Background: Frontotemporal dementia (FTD) is a clinically heterogeneous condition that can be associated with clinical manifestations of an extrapyramidal disorder or motor neuron disease. A range of histologic patterns has been described in patients with FTD. The most common familial form of this condition is caused by mutations in the microtubule-associated protein tau gene (MAP tau) and is associated with neuronal or glial tau inclusions.
Objectives: To determine the clinical, anatomic, and pathological features of San Francisco family A and to map the mutation responsible for disease in this family.
Design: A systematic clinical, neuropsychologic, neuroimaging, and chromosome segregation analysis of San Francisco family A was performed. A pathological and biochemical assessment of a family member was made.
Setting: Family study.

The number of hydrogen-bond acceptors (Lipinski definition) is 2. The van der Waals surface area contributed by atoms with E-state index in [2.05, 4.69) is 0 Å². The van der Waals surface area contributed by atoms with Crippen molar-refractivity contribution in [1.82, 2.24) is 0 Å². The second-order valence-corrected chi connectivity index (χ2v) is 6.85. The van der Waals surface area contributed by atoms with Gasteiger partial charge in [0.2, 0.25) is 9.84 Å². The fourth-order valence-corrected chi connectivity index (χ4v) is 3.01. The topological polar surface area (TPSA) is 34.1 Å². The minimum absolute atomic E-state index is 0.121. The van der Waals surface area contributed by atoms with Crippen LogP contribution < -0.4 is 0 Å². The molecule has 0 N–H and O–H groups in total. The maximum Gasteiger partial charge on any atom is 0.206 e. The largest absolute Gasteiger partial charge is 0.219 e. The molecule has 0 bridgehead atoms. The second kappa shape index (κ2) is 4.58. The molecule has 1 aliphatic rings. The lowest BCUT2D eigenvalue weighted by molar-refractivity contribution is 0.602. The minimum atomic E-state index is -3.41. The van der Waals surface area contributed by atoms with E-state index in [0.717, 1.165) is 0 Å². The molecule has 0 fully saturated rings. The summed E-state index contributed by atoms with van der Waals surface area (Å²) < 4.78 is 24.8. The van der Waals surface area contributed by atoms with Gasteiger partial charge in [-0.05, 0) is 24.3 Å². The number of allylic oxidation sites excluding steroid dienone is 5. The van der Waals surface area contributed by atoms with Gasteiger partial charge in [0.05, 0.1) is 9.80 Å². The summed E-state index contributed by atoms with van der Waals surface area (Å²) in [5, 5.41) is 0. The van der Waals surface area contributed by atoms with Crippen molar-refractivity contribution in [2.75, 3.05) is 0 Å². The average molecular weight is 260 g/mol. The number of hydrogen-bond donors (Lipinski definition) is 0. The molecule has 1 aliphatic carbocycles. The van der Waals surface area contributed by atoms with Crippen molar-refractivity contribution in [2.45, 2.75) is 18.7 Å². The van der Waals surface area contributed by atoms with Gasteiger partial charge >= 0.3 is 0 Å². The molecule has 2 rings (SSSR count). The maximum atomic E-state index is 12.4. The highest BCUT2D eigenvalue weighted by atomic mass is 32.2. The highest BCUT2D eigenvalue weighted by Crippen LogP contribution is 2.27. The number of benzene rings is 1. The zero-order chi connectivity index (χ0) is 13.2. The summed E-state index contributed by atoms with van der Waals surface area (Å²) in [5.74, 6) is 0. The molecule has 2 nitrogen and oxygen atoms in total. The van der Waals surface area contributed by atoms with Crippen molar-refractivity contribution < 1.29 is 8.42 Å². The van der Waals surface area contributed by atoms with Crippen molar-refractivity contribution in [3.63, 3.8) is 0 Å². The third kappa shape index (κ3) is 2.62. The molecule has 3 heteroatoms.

Patients: San Francisco family A, with FTD, variable extrapyramidal symptoms, and prominent motor neuron disease. Afflicted family members do not have a MAP tau coding or splice regulatory sequence mutation, and the MAP tau is genetically excluded.
Main outcome measures: Comparison of clinical, neuropsychologic, neuroimaging, and linkage findings of San Francisco family A with other familial forms of FTD and amyotrophic lateral sclerosis (ALS).
Results: The most probable location for the mutation responsible for this condition is on chromosome arm 17q, distal to the MAP tau. All previously identified susceptibility loci for FTD and ALS are excluded. Autopsy findings from an afflicted family member show distinctive tau and alpha-synuclein inclusions. Another unique feature is that the insoluble tau protein consists predominantly of the 4R/0N isoform.
Conclusion: The condition affecting members of San Francisco family A is clinically, pathologically, and genetically distinct from previous familial forms of FTD and ALS.